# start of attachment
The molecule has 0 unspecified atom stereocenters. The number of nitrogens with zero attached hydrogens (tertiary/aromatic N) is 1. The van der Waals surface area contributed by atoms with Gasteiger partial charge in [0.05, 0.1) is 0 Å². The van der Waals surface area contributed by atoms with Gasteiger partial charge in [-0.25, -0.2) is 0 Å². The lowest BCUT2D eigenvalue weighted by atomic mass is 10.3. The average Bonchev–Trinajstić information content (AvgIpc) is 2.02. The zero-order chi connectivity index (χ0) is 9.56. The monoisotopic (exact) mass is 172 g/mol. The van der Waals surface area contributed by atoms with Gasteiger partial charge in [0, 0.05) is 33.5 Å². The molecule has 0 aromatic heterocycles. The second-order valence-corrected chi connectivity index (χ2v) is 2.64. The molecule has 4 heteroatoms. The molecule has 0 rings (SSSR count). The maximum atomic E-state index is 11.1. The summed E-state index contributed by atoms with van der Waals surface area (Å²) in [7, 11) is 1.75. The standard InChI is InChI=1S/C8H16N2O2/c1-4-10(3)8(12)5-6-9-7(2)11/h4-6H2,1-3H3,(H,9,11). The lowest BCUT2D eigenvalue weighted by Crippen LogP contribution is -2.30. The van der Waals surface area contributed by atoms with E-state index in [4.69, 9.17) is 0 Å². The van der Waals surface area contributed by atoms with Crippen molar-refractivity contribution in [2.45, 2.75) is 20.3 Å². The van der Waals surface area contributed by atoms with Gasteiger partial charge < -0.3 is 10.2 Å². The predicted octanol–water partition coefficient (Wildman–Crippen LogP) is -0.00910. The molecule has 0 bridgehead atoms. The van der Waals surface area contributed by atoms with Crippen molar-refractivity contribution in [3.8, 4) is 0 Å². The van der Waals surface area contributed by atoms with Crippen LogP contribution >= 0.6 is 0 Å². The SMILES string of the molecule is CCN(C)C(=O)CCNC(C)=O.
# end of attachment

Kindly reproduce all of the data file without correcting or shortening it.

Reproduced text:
The molecule has 0 unspecified atom stereocenters. The number of nitrogens with zero attached hydrogens (tertiary/aromatic N) is 1. The van der Waals surface area contributed by atoms with Gasteiger partial charge in [0.05, 0.1) is 0 Å². The van der Waals surface area contributed by atoms with Gasteiger partial charge in [-0.25, -0.2) is 0 Å². The lowest BCUT2D eigenvalue weighted by atomic mass is 10.3. The average Bonchev–Trinajstić information content (AvgIpc) is 2.02. The zero-order chi connectivity index (χ0) is 9.56. The monoisotopic (exact) mass is 172 g/mol. The van der Waals surface area contributed by atoms with Gasteiger partial charge in [0, 0.05) is 33.5 Å². The molecule has 0 aromatic heterocycles. The second-order valence-corrected chi connectivity index (χ2v) is 2.64. The molecule has 4 heteroatoms. The molecule has 0 rings (SSSR count). The maximum atomic E-state index is 11.1. The summed E-state index contributed by atoms with van der Waals surface area (Å²) in [7, 11) is 1.75. The standard InChI is InChI=1S/C8H16N2O2/c1-4-10(3)8(12)5-6-9-7(2)11/h4-6H2,1-3H3,(H,9,11). The lowest BCUT2D eigenvalue weighted by Crippen LogP contribution is -2.30. The van der Waals surface area contributed by atoms with E-state index in [4.69, 9.17) is 0 Å². The van der Waals surface area contributed by atoms with Crippen molar-refractivity contribution in [2.45, 2.75) is 20.3 Å². The van der Waals surface area contributed by atoms with Gasteiger partial charge < -0.3 is 10.2 Å². The predicted octanol–water partition coefficient (Wildman–Crippen LogP) is -0.00910. The molecule has 0 bridgehead atoms. The van der Waals surface area contributed by atoms with Crippen molar-refractivity contribution in [3.8, 4) is 0 Å². The van der Waals surface area contributed by atoms with Crippen LogP contribution >= 0.6 is 0 Å². The SMILES string of the molecule is CCN(C)C(=O)CCNC(C)=O.